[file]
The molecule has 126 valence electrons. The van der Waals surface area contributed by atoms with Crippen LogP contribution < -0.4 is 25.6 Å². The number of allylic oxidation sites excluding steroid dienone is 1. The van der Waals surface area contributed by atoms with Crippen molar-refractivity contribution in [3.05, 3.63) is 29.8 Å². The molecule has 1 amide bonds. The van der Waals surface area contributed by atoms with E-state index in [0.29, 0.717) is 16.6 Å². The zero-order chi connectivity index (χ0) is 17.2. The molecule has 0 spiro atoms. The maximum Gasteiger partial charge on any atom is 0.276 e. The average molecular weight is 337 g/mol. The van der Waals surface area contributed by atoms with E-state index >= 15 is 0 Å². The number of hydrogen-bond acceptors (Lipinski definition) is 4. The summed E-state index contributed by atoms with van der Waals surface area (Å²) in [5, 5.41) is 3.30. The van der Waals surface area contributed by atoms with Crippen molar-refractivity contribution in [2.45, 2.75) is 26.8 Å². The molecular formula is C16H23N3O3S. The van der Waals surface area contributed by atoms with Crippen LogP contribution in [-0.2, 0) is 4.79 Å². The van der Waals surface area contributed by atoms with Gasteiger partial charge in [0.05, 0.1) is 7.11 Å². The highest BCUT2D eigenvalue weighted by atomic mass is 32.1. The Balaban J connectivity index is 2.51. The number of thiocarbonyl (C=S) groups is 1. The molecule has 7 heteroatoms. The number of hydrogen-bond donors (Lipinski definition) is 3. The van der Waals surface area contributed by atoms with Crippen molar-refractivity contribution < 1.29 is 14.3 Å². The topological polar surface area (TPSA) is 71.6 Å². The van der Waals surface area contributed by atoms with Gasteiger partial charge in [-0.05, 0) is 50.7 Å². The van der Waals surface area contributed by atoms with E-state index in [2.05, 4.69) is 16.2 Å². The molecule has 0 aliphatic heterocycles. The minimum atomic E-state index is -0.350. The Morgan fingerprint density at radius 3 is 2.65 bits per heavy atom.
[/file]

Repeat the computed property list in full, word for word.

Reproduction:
The molecule has 126 valence electrons. The van der Waals surface area contributed by atoms with Crippen LogP contribution < -0.4 is 25.6 Å². The number of allylic oxidation sites excluding steroid dienone is 1. The van der Waals surface area contributed by atoms with Crippen molar-refractivity contribution in [3.05, 3.63) is 29.8 Å². The molecule has 1 amide bonds. The van der Waals surface area contributed by atoms with E-state index in [0.29, 0.717) is 16.6 Å². The zero-order chi connectivity index (χ0) is 17.2. The molecule has 0 spiro atoms. The maximum Gasteiger partial charge on any atom is 0.276 e. The average molecular weight is 337 g/mol. The van der Waals surface area contributed by atoms with E-state index >= 15 is 0 Å². The number of hydrogen-bond acceptors (Lipinski definition) is 4. The summed E-state index contributed by atoms with van der Waals surface area (Å²) in [5, 5.41) is 3.30. The van der Waals surface area contributed by atoms with Crippen molar-refractivity contribution in [2.45, 2.75) is 26.8 Å². The molecular formula is C16H23N3O3S. The van der Waals surface area contributed by atoms with Crippen LogP contribution in [-0.2, 0) is 4.79 Å². The van der Waals surface area contributed by atoms with Gasteiger partial charge in [0.05, 0.1) is 7.11 Å². The highest BCUT2D eigenvalue weighted by atomic mass is 32.1. The Balaban J connectivity index is 2.51. The number of thiocarbonyl (C=S) groups is 1. The molecule has 7 heteroatoms. The number of hydrogen-bond donors (Lipinski definition) is 3. The van der Waals surface area contributed by atoms with Crippen molar-refractivity contribution < 1.29 is 14.3 Å². The topological polar surface area (TPSA) is 71.6 Å². The van der Waals surface area contributed by atoms with Gasteiger partial charge in [-0.05, 0) is 50.7 Å². The van der Waals surface area contributed by atoms with E-state index in [2.05, 4.69) is 16.2 Å². The molecule has 0 aliphatic heterocycles. The minimum atomic E-state index is -0.350. The Morgan fingerprint density at radius 3 is 2.65 bits per heavy atom.